Thursday, May 9, 2024

Napa Sauvignon Blanc


Napa valley Stock Photos, Royalty Free Napa valley Images ...

The other day, I was thinking about the Napa Valley's most popular wines (I know, it's the kind of  obsessive thing wine writers think about) and the first not-so obvious thought I had is Cabernet Sauvignon must account for at least half of the vineyard acreage in the Napa Valley.  

Perhaps that's not so surprising.  After all, Cabernet Sauvignon is Napa's best known wine.  What is surprising is that Sauvignon Blanc, a popular white wine, is planted in just a fraction of the valley's vineyards.

According to Napa Vintners, these are the numbers for the planted acreage of the top five Napa Valley grapes: Cabernet Sauvignon, 50%; Chardonnay, 14%; Merlot, 10%; Sauvignon Blanc, 6%, Pinot Noir, 6%.

The percentages clearly show that Napa is a red wine valley, with a little acreage devoted to  white varieties.  But it is surprising, considering the market dominance of Chardonnay,  that there is so little Chardonnay in Napa Valley.  And that there is not more Sauvignon Blanc in the valley.  

Also, why is there as much Pinot Noir as Sauvignon Blanc in Napa Valley, when Pinot Noir is mainly grown in Napa-Carneros?  And the majority of Carneros vineyards are in Sonoma, not Napa.  Questions like these can keep you up at night.

The Napa Valley Style

So, let's take a closer look at Napa Valley Sauvignon Blanc and what you, the consumer, should expect from the wine.

Napa Valley has around 46,000 acres of vines and it is just about planted out.  A lot of Sauvignon Blanc is rooted mid-valley, especially around Rutherford.  With Cabernet Sauvignon the dominant variety in the valley, wineries wanting to add Sauvignon Blanc to their wine list, will have to look in every open corner where the grape does well.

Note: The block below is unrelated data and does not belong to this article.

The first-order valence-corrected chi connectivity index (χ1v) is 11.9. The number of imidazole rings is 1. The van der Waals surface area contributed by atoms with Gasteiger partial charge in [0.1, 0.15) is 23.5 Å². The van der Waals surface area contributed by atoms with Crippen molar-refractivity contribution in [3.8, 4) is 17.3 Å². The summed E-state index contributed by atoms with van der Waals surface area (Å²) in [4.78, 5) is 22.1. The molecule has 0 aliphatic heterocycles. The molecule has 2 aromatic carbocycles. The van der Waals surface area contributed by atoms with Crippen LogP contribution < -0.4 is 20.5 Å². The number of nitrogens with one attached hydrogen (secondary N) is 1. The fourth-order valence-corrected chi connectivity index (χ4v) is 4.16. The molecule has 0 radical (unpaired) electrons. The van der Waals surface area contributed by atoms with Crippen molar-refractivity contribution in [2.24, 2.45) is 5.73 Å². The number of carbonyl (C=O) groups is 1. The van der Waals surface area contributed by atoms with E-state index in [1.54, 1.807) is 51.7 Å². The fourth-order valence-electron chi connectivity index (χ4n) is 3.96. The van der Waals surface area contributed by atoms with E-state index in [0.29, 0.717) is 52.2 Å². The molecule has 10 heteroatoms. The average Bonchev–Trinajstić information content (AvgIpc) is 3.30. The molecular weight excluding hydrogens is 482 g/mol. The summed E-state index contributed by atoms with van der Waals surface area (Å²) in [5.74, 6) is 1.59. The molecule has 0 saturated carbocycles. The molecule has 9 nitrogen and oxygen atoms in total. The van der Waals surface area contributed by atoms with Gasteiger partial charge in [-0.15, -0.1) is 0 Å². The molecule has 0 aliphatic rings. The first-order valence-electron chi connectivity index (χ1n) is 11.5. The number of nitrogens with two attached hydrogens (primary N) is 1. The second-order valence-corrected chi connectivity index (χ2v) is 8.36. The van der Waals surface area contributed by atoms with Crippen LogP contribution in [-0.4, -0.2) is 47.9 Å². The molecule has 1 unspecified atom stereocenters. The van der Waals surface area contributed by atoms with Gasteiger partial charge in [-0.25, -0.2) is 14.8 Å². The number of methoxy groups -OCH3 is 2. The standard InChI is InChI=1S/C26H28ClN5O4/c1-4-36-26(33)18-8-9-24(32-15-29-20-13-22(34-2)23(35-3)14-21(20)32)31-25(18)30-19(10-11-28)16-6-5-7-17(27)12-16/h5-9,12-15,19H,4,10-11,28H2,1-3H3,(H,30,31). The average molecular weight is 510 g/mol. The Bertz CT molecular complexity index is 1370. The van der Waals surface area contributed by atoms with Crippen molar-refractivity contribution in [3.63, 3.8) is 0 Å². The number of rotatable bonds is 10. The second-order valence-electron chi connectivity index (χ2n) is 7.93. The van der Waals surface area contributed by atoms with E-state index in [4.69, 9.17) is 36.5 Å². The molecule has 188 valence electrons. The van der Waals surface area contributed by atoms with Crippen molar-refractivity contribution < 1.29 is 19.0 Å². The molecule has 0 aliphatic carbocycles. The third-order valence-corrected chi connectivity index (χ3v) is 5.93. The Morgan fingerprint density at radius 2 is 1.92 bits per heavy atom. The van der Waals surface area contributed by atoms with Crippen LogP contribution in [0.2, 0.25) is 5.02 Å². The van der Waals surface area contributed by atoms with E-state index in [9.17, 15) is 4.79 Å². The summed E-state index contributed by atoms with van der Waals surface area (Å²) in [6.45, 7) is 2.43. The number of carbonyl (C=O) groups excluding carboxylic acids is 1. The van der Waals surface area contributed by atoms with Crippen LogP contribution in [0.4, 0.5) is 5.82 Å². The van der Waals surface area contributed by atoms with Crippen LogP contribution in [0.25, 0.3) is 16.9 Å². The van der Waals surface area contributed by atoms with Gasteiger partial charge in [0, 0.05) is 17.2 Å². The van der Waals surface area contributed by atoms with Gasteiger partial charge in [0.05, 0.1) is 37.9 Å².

Sauvignon Blanc buds late and ripens early, so it doesn't need a lot of heat to bring out the best in the grape.  In the warmer north-valley, around Calistoga, the danger for Sauvignon Blanc, is low acidity and a loss of varietal distinction. 

Savvy fans of Sauvignon Blanc will tell you that Sancerre and Pouilly Fume, from the Loire Valley and Bordeaux blanc, are the versions Americans knew best, until New Zealand's Cloudy Bay introduced Americans to a whole new style of Sauvignon Blanc. 

Marlborough Sauvignon Blanc took off like a rocket, with it's tropical flavors and tangy citrus acidity.  Stylish and flavorful, the "sauvy" style  soon became the one to emulate.  

Considering the differences in country and terroir, it was understood that you can't make New Zealand Sauvignon Blanc in the Napa Valley.  However, a number of Napa winemakers shifted their Sauvignon Blanc style from more like France to New Zealand.  

Unripe Sauvignon Blanc grapes on vine — Stock Photo, Image
Unripe Sauvignon Blanc                   

Flint, or silex, in the soil of Sancerre and Pouilly-sur-Loire gives Sauvignon Blanc a certain gun flint aroma, setting the style more like Loire than Bordeaux, neither of which appealed to some Napa winemakers.  

Fact is, there is no one Napa Sauvignon Blanc style, but it's safe to say that the main  focus is on freshness, leaning toward citrus and tropical fruit, without an herbal note found in some Sauvignons.   The most popular style is Sauvignon Blanc sans oak, although there are some Napa wineries aging their Sauvignons for short periods in French oak. 

These are but a few of the many Napa Sauvignon Blancs: Cakebread, La Pelle, Taub Family, Oberon, Cliff Lede, Lail, Rombauer, Honig, Twomey, Groth, Mason, St. Supery, Charles Krug, Green & Red, Screaming Eagle.  Most are priced in the mid-$20s. Twomey is $35 and the $3,812/750ml price for  Screaming Eagle Sauvignon, is enough to make a wine lover scream. 

Next Post: Alan Spencer and The Feret

Contact me at

No comments:

Post a Comment

Note: Only a member of this blog may post a comment.